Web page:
The Duty to Protect Sacred Sites – Part IV

Sacredness of all heritage sites is protected
Developing Just Leadership

John Andrew Morrow

Rajab 25, 1440 2019-04-01

Islamic Movement

by John Andrew Morrow (Islamic Movement, Crescent International Vol. 48, No. 2, Rajab, 1440)

If anyone questions the Islamic obligation to preserve religious heritage sites, the clearest and most definitive answer comes from the Covenant of the Prophet Muhammad with the Armenian Christians of Jerusalem, which reads,

From Muhammad ibn ‘Abdillah, the Prophet and Messenger of Allah, to Abraham, the Patriarch of Jerusalem, and to the Armenian Bishops of Damascus, and those who are found in other Muslim territory, and to those who depend upon them, namely, the Ethiopians, the Copts, and the Syrians, who inhabit Jerusalem: I have granted them their convents, churches, schools, residences, and fields.

I, the Messenger of Allah, with Allah as my Witness, and with the conscious witness of all people, men and women, who are found here, have promised and granted [them] the churches located in Jerusalem, the Church of the Holy Resurrection, and the Cathedral of St. James in the southern part of the Holy City, which is located next to the Monastery of Zion.

I have also given them the Mount of Olives Monastery, the Chapel of the Prison of Christ, the Church of Bethlehem, and the chapels of St. John of Samaria [Nablus], the oratories located behind the sanctuary of the Holy Resurrection, and the totality of the upper and inner levels of the Golgotha and the Tomb of Christ where the eternal light shines, all the places of religious pilgrimage, as well as the mountains, the valleys, the residences, and their acquisitions; I have granted them with the witness of Allah, the Messenger of Allah, and all believing Muslims (Morrow, vol. 1, pp. 452–53).

If I repeat the protections provided by the Prophet (pbuh) over and over again, I do so for the same purpose that he did: for emphasis, and to demonstrate that the protections in question were not limited to a single community, were not limited to a certain geography, and were not limited to a certain period of time. They are universal laws, principles, and rights. They apply, not only to Christians, but to Samaritans, Jews, and Zoroastrians as well.

In the Covenant of the Prophet Muhammad with the Samaritans, the original of which was preserved by the followers of Moses until the 20th century, the Messenger of Allah (pbuh), states concisely and definitely that, “I, Muhammad ibn ‘Abdillah ibn ‘Abd al-Muttalib, have commanded that a covenant of protection and security be written for the Samaritan community for their persons, their children, their property, their wealth, their places of worship, their financial endowments, and to be binding in all the provinces and places in which they reside. We also pledge to behave with them and the people of Palestine in the best possible manner” (Morrow, vol. 2, p. 527).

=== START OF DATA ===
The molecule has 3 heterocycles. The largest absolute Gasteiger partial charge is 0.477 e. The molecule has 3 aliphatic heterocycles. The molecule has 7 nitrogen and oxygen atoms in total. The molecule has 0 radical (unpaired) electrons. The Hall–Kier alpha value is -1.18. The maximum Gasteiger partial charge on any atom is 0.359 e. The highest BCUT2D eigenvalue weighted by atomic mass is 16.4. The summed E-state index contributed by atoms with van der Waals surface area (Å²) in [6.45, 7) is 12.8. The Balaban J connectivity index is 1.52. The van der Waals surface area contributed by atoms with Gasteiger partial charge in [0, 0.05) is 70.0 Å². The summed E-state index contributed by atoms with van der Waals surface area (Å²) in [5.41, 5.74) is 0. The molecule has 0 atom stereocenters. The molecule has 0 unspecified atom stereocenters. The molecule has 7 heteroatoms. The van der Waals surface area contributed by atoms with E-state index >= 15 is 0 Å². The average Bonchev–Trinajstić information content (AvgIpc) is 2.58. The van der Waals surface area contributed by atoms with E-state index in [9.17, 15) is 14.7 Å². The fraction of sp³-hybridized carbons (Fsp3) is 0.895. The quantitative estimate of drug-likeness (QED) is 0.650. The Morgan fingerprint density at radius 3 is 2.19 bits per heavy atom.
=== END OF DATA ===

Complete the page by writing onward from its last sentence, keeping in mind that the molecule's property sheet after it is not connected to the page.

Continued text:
And what about the Jews? It is exactly the same. As the Messenger of Allah (pbuh), says in the Covenant of the Prophet Muhammad with the Children of Israel, known also as the Treaty of Maqna, “Yours is the safeguard of Allah and that of His Messenger with regard to your persons, belief, and property…” (Morrow, vol. 2, p. 288).

But what about the Zoroastrians? Some Persians might ask. In the Covenant of the Prophet Muhammad with the House of Salman, which is found in Abu al-Shaykh’s Tabaqat al-Muhaddithin and Abu Nu‘aym’s Akhbar Isfahan, the Messenger of Allah (pbuh) states that “This is a writing for the people of the House of Salman. They have God’s protection and my protection of their blood and property” (Morrow, vol. 2, p. 405). Property is property. It includes all kinds of property. It includes personal property. It includes historical sites. It includes Persepolis and other such places. Such world heritage sites must be protected.

And consider what the Messenger of Allah (pbuh) has to say in the Covenant of the Prophet Muhammad with the Parsis, “Their hands shall be free in building fire temples, administering them, and spending their wealth… They shall be granted exclusive privileges from among the various sects protected” (Morrow, vol. 1, p. 527).

The question begs to be answered. If the Messenger of Allah (pbuh) was so adamant about protecting the places of worship of Christians, Samaritans, Jews, and Zoroastrians, why on earth would he command Muslims to destroy Islamic heritage, masjids, graveyards, tombs, mausoleums, and shrines? Why would he want Muslims to destroy their own religious, historical, cultural, and archeological sites? He would not. It makes no sense. If the lives and property of non-Muslims are so sacred, so are the lives and property of Muslims.

As we have seen, the Qur’an, the Sunnah, the Sirah, and the letters, treaties, and covenants of the Prophet Muhammad (pbuh) are testimonies to the tolerance of Islam and its commitment to protect the lives and property of both Muslims and non-Muslims. Time and again, we see that the protection of people and their property is inseparable. They always go hand in hand.

Is this the life, liberty, and property presented by John Locke, the Founding Fathers, the Declaration of Independence, the Bill of Rights, and the Universal Declaration of Human Rights? No. No. No. That’s the life, liberty, and property presented by the Prophet Muhammad (pbuh). In other words, all of that is from Allah (swt). Respecting, maintaining, preserving, and protecting sacred and world heritage sites is a sacred duty. May the peace and blessings of Almighty Allah be upon the Prophet Muhammad and his family.

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